With the exception of the wealthy Covelli family from Rome (amongst whom is the young Christian De Sica) whose holiday home is in fact the above-mentioned chalet, actually located in the hamlet of Pecol and named Baita dell’Orso (a private home), and Billo, the pianist and singer played by Jerry Calà who lives in a modest wooden apartment situated in the hamlet Zuel di Sotto, all the other characters are staying in two hotels.
The first is the unassuming Hotel Fanes where the Marchetti family, also from Rome but decidedly less affluent than the Covellis, are staying. The hotel, which closed in 2002, is the first that you see on the Alemagna state road when arriving at Cortina. It has been surmised that the Vanzina brothers purposely selected this hotel as it was cheaper and further out from the town centre.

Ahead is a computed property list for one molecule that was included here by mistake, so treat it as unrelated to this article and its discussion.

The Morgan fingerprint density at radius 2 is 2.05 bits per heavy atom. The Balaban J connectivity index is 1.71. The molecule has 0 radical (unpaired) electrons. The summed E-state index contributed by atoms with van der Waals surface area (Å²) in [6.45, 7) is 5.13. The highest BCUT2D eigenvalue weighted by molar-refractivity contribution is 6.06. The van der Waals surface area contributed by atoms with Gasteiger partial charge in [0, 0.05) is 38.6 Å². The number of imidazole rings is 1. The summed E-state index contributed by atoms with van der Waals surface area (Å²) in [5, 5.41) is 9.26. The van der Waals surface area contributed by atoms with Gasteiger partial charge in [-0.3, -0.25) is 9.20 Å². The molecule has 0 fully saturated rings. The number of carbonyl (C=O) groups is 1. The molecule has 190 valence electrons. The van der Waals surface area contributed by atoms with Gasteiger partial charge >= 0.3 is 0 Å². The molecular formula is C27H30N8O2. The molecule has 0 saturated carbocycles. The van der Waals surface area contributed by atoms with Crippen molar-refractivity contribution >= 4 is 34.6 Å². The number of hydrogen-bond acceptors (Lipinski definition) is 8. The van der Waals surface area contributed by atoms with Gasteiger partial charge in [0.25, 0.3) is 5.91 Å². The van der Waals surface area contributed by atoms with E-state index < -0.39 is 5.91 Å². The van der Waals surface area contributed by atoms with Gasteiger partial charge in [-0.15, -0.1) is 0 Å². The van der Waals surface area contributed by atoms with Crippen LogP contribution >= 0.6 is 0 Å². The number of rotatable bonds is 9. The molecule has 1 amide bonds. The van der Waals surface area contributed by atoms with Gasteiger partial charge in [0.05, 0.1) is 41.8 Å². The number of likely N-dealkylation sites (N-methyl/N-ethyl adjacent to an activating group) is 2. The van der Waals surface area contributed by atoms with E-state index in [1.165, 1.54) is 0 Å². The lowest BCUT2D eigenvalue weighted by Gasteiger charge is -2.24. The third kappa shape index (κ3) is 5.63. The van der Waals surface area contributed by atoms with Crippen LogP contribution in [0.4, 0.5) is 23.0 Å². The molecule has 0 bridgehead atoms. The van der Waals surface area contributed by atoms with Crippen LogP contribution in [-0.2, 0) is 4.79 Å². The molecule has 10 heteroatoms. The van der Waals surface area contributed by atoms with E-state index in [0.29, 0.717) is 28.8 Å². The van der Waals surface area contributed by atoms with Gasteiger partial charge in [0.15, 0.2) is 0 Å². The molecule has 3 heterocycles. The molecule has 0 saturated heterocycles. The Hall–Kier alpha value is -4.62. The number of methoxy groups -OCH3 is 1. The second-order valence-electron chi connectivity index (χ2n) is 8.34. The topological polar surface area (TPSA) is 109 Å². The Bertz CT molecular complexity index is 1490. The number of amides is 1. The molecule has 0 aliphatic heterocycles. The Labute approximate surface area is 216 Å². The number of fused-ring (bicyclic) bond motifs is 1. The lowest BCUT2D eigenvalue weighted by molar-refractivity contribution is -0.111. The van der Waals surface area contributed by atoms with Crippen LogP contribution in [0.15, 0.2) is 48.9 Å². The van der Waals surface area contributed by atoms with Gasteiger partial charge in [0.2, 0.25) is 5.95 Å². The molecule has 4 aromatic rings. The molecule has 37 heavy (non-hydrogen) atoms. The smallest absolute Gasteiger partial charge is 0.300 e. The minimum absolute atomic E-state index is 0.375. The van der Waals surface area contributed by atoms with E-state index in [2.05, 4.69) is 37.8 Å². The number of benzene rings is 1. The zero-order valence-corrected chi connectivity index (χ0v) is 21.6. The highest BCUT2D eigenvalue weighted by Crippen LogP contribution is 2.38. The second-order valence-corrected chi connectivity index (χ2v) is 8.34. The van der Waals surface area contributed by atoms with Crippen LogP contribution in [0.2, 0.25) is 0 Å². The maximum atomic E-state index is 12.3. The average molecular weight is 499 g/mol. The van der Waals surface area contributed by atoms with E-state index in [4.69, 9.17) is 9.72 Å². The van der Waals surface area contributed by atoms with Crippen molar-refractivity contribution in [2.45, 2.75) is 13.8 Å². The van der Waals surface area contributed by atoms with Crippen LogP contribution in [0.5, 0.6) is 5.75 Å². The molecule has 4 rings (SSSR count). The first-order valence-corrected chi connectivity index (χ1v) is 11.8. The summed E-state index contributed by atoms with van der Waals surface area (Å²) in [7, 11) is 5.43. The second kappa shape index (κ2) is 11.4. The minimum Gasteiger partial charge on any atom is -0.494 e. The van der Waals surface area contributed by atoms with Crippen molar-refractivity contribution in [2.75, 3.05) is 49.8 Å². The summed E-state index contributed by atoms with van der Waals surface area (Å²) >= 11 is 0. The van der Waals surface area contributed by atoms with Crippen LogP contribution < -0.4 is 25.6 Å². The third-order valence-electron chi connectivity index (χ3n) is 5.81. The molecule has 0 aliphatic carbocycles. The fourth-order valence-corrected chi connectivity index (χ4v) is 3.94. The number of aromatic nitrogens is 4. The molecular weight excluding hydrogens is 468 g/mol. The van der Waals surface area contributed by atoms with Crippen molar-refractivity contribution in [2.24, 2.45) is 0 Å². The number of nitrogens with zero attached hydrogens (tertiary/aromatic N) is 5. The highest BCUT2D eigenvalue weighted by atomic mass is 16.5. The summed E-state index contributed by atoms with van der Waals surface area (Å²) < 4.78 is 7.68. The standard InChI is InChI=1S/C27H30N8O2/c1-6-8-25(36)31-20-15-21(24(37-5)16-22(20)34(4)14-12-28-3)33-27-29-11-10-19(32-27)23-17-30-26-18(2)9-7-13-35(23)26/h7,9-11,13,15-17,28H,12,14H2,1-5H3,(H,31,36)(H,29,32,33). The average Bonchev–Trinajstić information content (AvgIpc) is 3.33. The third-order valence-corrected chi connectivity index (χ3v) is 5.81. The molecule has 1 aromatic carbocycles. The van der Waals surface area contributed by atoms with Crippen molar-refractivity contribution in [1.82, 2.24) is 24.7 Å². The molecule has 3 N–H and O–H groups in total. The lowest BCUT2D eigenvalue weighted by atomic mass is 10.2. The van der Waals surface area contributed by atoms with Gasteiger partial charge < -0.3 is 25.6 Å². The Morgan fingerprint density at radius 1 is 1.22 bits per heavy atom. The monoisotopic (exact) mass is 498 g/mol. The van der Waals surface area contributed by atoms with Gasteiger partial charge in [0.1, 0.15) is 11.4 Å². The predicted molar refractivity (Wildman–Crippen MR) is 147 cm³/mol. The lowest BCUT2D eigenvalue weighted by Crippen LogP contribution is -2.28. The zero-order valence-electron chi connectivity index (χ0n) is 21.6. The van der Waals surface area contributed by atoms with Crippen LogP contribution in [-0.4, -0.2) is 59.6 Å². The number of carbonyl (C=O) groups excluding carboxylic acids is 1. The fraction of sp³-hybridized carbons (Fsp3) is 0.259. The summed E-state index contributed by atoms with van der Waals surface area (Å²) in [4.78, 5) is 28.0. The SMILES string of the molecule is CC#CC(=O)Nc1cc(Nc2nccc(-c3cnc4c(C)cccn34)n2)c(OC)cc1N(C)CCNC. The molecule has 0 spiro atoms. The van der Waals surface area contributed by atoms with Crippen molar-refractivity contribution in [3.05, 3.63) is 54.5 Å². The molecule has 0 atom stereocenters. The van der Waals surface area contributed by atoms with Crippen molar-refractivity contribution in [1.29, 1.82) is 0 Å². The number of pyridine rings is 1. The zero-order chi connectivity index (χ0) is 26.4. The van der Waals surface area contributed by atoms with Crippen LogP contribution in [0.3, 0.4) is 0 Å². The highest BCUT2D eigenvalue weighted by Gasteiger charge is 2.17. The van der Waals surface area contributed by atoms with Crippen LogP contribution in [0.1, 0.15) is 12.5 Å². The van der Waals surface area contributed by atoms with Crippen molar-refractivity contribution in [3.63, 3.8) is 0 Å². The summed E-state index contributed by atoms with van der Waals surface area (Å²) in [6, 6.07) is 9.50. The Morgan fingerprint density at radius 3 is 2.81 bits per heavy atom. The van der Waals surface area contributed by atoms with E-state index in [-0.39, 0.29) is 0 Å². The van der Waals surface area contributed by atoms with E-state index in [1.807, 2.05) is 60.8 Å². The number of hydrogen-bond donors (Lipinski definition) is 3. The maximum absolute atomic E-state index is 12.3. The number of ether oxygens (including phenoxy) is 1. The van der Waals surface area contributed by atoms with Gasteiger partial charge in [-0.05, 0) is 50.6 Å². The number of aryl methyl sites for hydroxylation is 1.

The second hotel is in a completely different category with respect to the Fanes: it is in fact the luxurious Cristallo, a Luxury Collection Resort & Spa, one of the historic grand hotels built in the Ampezzo valley in the early 20th century. Therefore, the Cristallo is emblematic of the luxury hotel, the type of accommodation that was preferred by Milan’s nouveau riche such as the character Donatone Braghetti (played by a hilarious Guido Nicheli) and his wife Ivana (Stefania Sandrelli). One of the most famous lines in the film is spoken by Guido Nicheli when he arrives at the Cristallo with his wife, saying to her in an impeccable Milanese accent, “Ivana, just look at the watch! From Via della Spiga to Hotel Cristallo, Cortina: two hours, fifty-four minutes and twenty-seven seconds! Alboreto is nothing!”